Plan for Next Year’s Silage Success

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Silage is one of the key foundations for ensuring profitability, and the time to plan for next year’s silage success is now. One of the best ways to create more, and higher-quality, feedstuffs is to do a critical review of this year’s silage. Two of the major silage problems are:

  • Shrinkage, or dry matter (DM) loss
  • Heating, or aerobic instability

First, let’s address silage shrink. When DM losses occur, producers end up not only with less available feed but also lower quality in the feed that is left. That’s because the first components to be lost are the most digestible nutrients. There is no single solution to reducing silage shrink. It requires attention to detail and best management practices. Silage crops need to be harvested at the right moisture and stage of maturity, chopped to get the optimum length of cut, processed if necessary, inoculated, brought in quickly, packed well to drive out oxygen and sealed immediately after filling.

To help ensure a rapid and efficient fermentation, use an inoculant proven to provide a quick pH drop. This helps preserve maximum nutrient value and reduce yeast levels, therefore reducing the potential for silage heating at feed-out. The lactic acid bacteria Pediococcus pentosaceus 12455 provides an efficient, fast fermentation, including the production of yeast-killing acetic acid, fueled by sugars generated by specific high-activity enzymes.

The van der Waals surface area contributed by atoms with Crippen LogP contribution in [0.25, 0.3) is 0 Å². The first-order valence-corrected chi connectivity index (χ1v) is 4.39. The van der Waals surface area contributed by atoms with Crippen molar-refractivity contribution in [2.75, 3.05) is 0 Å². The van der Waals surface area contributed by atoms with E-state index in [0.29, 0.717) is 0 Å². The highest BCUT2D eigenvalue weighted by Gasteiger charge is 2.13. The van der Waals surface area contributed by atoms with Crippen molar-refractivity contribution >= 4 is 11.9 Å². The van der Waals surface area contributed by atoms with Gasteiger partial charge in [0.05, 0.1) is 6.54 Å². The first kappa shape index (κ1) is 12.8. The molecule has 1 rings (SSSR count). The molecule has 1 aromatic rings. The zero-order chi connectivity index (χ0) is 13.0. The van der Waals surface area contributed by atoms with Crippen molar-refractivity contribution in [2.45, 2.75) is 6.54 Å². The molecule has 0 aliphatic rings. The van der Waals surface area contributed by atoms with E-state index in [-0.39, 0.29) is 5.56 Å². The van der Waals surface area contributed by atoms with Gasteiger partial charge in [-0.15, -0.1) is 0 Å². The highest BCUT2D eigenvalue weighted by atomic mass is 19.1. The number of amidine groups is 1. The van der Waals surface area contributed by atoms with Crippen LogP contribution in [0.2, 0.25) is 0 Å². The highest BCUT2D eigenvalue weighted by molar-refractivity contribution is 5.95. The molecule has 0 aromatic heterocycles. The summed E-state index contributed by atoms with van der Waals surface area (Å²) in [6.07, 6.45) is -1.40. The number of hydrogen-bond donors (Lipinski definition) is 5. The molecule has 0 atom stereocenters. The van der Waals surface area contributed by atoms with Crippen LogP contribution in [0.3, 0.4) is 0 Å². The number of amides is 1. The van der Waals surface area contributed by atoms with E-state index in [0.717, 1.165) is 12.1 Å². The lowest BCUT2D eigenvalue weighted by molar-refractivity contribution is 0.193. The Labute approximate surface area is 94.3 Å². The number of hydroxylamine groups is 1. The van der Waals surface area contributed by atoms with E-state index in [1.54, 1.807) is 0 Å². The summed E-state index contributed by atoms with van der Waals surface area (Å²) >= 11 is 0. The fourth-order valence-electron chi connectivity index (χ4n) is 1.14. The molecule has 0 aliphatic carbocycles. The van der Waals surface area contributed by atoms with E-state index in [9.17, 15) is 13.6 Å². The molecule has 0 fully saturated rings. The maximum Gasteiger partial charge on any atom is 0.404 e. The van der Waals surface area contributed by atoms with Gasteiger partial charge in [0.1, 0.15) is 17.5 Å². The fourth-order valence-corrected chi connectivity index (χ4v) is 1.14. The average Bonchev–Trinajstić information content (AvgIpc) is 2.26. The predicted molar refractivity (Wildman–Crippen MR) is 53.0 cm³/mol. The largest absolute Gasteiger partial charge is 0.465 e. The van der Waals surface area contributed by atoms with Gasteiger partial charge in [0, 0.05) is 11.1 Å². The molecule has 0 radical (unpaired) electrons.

Aerobic spoilage at silage opening is increasingly a major problem producers face in their silages. Whenever silage heats, the nutritive value is declining and there is the added potential for mold growth and toxin production.

In most cases, aerobic instability, and silage heating, is caused by yeast growth. Yeasts need oxygen to grow, so all the management tips outlined above — including using a proven inoculant to drive a fast, efficient fermentation — will help. However, yeast populations on crops at harvest can be very high, so residual numbers in the silage can be an issue.

At feed-out, when silage is again exposed to air, these spoilage yeasts “wake up” and can grow rapidly, causing heating, spoilage and feed losses. Good feed-out management will help. Keep the silage surface tight and clean; avoid removing silage too far ahead of feeding; do not leave silage sitting in loose piles; and feed out at a rate fast enough to prevent heating.

Producers can also use an inoculant that is research proven to prevent heating at feed-out. Silage inoculated with Lactobacillus buchneri NCIMB 40788 will be more resistant to heating and spoilage, as this organism dramatically reduces yeast levels. L. buchneri 40788 applied at a minimum of 400,000 CFU per gram of silage or 600,000 CFU per gram of high-moisture corn (HMC), has been uniquely reviewed by the FDA and allowed to claim improved aerobic stability.


For additional silage tips, visit or Ask the Silage Dr. on Twitter or Facebook.


Sponsored by Lallemand Animal Nutrition